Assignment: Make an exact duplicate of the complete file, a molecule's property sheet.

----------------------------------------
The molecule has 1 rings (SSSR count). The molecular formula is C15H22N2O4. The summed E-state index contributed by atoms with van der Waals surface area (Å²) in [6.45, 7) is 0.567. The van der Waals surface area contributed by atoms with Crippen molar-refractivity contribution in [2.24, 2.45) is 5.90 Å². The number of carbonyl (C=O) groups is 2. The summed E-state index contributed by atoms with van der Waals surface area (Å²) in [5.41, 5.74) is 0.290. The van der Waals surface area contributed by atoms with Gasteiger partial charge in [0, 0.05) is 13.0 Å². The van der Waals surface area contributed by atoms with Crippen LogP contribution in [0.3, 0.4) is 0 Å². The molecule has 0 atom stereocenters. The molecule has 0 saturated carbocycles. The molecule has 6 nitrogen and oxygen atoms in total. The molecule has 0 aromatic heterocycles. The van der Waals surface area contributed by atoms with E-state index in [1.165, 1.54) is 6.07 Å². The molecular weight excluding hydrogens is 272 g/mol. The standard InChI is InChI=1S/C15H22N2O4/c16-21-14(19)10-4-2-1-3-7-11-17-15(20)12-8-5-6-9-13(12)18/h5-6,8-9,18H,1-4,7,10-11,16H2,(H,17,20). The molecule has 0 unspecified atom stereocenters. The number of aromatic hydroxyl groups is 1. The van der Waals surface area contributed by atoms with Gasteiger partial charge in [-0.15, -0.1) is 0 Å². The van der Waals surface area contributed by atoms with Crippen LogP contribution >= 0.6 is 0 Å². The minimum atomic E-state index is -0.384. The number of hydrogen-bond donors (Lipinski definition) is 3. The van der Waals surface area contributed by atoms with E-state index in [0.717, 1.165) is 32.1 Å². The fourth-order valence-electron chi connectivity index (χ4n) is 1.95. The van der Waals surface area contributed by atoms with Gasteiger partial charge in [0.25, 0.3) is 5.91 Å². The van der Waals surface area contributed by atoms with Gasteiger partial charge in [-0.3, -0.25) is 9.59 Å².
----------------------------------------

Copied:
The molecule has 1 rings (SSSR count). The molecular formula is C15H22N2O4. The summed E-state index contributed by atoms with van der Waals surface area (Å²) in [6.45, 7) is 0.567. The van der Waals surface area contributed by atoms with Crippen molar-refractivity contribution in [2.24, 2.45) is 5.90 Å². The number of carbonyl (C=O) groups is 2. The summed E-state index contributed by atoms with van der Waals surface area (Å²) in [5.41, 5.74) is 0.290. The van der Waals surface area contributed by atoms with Gasteiger partial charge in [0, 0.05) is 13.0 Å². The van der Waals surface area contributed by atoms with Crippen LogP contribution in [0.3, 0.4) is 0 Å². The molecule has 0 atom stereocenters. The molecule has 0 saturated carbocycles. The molecule has 6 nitrogen and oxygen atoms in total. The molecule has 0 aromatic heterocycles. The van der Waals surface area contributed by atoms with E-state index in [1.165, 1.54) is 6.07 Å². The molecular weight excluding hydrogens is 272 g/mol. The standard InChI is InChI=1S/C15H22N2O4/c16-21-14(19)10-4-2-1-3-7-11-17-15(20)12-8-5-6-9-13(12)18/h5-6,8-9,18H,1-4,7,10-11,16H2,(H,17,20). The molecule has 0 unspecified atom stereocenters. The number of aromatic hydroxyl groups is 1. The van der Waals surface area contributed by atoms with Gasteiger partial charge in [-0.15, -0.1) is 0 Å². The van der Waals surface area contributed by atoms with Crippen LogP contribution >= 0.6 is 0 Å². The minimum atomic E-state index is -0.384. The number of hydrogen-bond donors (Lipinski definition) is 3. The van der Waals surface area contributed by atoms with E-state index in [0.717, 1.165) is 32.1 Å². The fourth-order valence-electron chi connectivity index (χ4n) is 1.95. The van der Waals surface area contributed by atoms with Gasteiger partial charge in [0.25, 0.3) is 5.91 Å². The van der Waals surface area contributed by atoms with Gasteiger partial charge in [-0.3, -0.25) is 9.59 Å².